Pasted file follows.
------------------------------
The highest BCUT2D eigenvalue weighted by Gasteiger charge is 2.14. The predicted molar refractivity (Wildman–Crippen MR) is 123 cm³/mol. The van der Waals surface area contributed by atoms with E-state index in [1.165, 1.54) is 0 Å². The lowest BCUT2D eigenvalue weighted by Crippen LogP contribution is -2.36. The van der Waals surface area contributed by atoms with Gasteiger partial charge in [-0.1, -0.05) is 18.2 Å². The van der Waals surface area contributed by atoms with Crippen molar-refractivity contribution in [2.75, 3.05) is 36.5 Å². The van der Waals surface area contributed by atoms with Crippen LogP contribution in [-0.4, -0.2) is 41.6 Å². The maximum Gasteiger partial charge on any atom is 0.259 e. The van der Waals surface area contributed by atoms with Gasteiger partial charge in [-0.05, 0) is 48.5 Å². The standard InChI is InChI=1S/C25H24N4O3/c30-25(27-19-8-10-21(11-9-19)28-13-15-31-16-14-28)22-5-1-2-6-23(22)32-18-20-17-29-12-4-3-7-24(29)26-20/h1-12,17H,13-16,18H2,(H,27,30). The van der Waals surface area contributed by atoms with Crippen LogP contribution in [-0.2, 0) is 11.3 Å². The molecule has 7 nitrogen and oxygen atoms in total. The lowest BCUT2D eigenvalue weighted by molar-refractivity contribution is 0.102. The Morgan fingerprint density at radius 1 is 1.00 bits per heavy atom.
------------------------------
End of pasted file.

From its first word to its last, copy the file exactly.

The highest BCUT2D eigenvalue weighted by Gasteiger charge is 2.14. The predicted molar refractivity (Wildman–Crippen MR) is 123 cm³/mol. The van der Waals surface area contributed by atoms with E-state index in [1.165, 1.54) is 0 Å². The lowest BCUT2D eigenvalue weighted by Crippen LogP contribution is -2.36. The van der Waals surface area contributed by atoms with Gasteiger partial charge in [-0.1, -0.05) is 18.2 Å². The van der Waals surface area contributed by atoms with Crippen molar-refractivity contribution in [2.75, 3.05) is 36.5 Å². The van der Waals surface area contributed by atoms with Crippen LogP contribution in [-0.4, -0.2) is 41.6 Å². The maximum Gasteiger partial charge on any atom is 0.259 e. The van der Waals surface area contributed by atoms with Gasteiger partial charge in [-0.05, 0) is 48.5 Å². The standard InChI is InChI=1S/C25H24N4O3/c30-25(27-19-8-10-21(11-9-19)28-13-15-31-16-14-28)22-5-1-2-6-23(22)32-18-20-17-29-12-4-3-7-24(29)26-20/h1-12,17H,13-16,18H2,(H,27,30). The van der Waals surface area contributed by atoms with Crippen LogP contribution in [-0.2, 0) is 11.3 Å². The molecule has 7 nitrogen and oxygen atoms in total. The lowest BCUT2D eigenvalue weighted by molar-refractivity contribution is 0.102. The Morgan fingerprint density at radius 1 is 1.00 bits per heavy atom.